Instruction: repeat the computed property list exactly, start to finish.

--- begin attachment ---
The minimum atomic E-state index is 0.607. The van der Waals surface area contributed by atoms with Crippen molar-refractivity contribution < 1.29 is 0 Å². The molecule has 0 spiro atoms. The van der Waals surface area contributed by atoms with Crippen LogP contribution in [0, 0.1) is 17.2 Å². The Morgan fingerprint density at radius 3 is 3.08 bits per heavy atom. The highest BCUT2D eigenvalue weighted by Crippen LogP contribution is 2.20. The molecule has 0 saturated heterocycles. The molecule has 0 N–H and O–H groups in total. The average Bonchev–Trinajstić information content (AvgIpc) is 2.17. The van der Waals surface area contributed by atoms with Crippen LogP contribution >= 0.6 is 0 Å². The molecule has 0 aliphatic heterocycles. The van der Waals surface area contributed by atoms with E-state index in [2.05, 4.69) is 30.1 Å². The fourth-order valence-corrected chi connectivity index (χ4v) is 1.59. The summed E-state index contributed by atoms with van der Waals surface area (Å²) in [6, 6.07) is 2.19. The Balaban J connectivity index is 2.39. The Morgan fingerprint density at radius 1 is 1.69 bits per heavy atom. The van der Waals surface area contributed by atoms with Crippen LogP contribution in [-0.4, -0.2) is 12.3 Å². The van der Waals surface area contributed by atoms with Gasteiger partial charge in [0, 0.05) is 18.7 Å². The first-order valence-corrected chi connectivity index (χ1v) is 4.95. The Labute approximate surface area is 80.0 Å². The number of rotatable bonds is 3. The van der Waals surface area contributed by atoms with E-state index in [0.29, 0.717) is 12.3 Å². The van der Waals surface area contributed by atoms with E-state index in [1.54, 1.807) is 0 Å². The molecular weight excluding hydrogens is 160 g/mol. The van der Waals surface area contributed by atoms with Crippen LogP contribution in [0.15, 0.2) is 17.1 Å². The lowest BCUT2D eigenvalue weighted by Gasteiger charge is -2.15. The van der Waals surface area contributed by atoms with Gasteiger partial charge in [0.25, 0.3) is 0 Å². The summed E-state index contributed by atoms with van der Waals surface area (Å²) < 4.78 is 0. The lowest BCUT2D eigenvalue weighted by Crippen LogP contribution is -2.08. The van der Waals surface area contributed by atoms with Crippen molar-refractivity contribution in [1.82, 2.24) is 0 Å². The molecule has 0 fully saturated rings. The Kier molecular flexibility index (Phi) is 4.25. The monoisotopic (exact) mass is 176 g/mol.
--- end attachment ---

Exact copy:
The minimum atomic E-state index is 0.607. The van der Waals surface area contributed by atoms with Crippen molar-refractivity contribution < 1.29 is 0 Å². The molecule has 0 spiro atoms. The van der Waals surface area contributed by atoms with Crippen LogP contribution in [0, 0.1) is 17.2 Å². The Morgan fingerprint density at radius 3 is 3.08 bits per heavy atom. The highest BCUT2D eigenvalue weighted by Crippen LogP contribution is 2.20. The molecule has 0 saturated heterocycles. The molecule has 0 N–H and O–H groups in total. The average Bonchev–Trinajstić information content (AvgIpc) is 2.17. The van der Waals surface area contributed by atoms with Crippen LogP contribution >= 0.6 is 0 Å². The molecule has 0 aliphatic heterocycles. The van der Waals surface area contributed by atoms with E-state index in [2.05, 4.69) is 30.1 Å². The fourth-order valence-corrected chi connectivity index (χ4v) is 1.59. The summed E-state index contributed by atoms with van der Waals surface area (Å²) in [6, 6.07) is 2.19. The Balaban J connectivity index is 2.39. The Morgan fingerprint density at radius 1 is 1.69 bits per heavy atom. The van der Waals surface area contributed by atoms with Crippen LogP contribution in [-0.4, -0.2) is 12.3 Å². The van der Waals surface area contributed by atoms with Gasteiger partial charge in [0, 0.05) is 18.7 Å². The first-order valence-corrected chi connectivity index (χ1v) is 4.95. The Labute approximate surface area is 80.0 Å². The number of rotatable bonds is 3. The van der Waals surface area contributed by atoms with E-state index in [0.29, 0.717) is 12.3 Å². The van der Waals surface area contributed by atoms with E-state index in [1.54, 1.807) is 0 Å². The molecular weight excluding hydrogens is 160 g/mol. The van der Waals surface area contributed by atoms with Crippen LogP contribution in [0.15, 0.2) is 17.1 Å². The lowest BCUT2D eigenvalue weighted by Gasteiger charge is -2.15. The van der Waals surface area contributed by atoms with Gasteiger partial charge in [0.25, 0.3) is 0 Å². The summed E-state index contributed by atoms with van der Waals surface area (Å²) < 4.78 is 0. The lowest BCUT2D eigenvalue weighted by Crippen LogP contribution is -2.08. The van der Waals surface area contributed by atoms with Crippen molar-refractivity contribution in [1.82, 2.24) is 0 Å². The molecule has 0 fully saturated rings. The Kier molecular flexibility index (Phi) is 4.25. The monoisotopic (exact) mass is 176 g/mol.